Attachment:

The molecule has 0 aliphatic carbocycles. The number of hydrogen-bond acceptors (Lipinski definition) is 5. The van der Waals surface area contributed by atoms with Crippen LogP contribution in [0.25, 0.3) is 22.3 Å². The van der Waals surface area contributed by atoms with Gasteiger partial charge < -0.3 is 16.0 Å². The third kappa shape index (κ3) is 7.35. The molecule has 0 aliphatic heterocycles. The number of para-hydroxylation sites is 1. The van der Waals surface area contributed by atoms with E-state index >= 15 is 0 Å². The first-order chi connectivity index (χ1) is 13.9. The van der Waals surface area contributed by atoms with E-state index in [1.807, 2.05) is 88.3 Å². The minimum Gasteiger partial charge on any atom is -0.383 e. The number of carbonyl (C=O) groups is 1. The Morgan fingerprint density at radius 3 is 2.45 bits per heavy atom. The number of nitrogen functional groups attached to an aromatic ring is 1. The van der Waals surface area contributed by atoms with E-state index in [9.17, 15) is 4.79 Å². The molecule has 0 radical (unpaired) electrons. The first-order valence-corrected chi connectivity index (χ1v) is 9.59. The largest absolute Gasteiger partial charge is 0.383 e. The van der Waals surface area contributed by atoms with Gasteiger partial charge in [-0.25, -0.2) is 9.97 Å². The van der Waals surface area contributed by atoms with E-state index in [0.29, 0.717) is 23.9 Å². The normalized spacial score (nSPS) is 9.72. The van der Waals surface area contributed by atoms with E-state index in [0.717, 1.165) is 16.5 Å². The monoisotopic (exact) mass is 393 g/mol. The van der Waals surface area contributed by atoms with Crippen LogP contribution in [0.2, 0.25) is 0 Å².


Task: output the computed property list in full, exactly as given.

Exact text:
The molecule has 0 aliphatic carbocycles. The number of hydrogen-bond acceptors (Lipinski definition) is 5. The van der Waals surface area contributed by atoms with Crippen LogP contribution in [0.25, 0.3) is 22.3 Å². The van der Waals surface area contributed by atoms with Gasteiger partial charge < -0.3 is 16.0 Å². The third kappa shape index (κ3) is 7.35. The molecule has 0 aliphatic heterocycles. The number of para-hydroxylation sites is 1. The van der Waals surface area contributed by atoms with E-state index >= 15 is 0 Å². The first-order chi connectivity index (χ1) is 13.9. The van der Waals surface area contributed by atoms with E-state index in [1.807, 2.05) is 88.3 Å². The minimum Gasteiger partial charge on any atom is -0.383 e. The number of carbonyl (C=O) groups is 1. The Morgan fingerprint density at radius 3 is 2.45 bits per heavy atom. The number of nitrogen functional groups attached to an aromatic ring is 1. The van der Waals surface area contributed by atoms with E-state index in [9.17, 15) is 4.79 Å². The molecule has 0 radical (unpaired) electrons. The first-order valence-corrected chi connectivity index (χ1v) is 9.59. The largest absolute Gasteiger partial charge is 0.383 e. The van der Waals surface area contributed by atoms with Gasteiger partial charge in [-0.25, -0.2) is 9.97 Å². The van der Waals surface area contributed by atoms with E-state index in [0.29, 0.717) is 23.9 Å². The normalized spacial score (nSPS) is 9.72. The van der Waals surface area contributed by atoms with E-state index in [0.717, 1.165) is 16.5 Å². The monoisotopic (exact) mass is 393 g/mol. The van der Waals surface area contributed by atoms with Crippen LogP contribution in [0.2, 0.25) is 0 Å².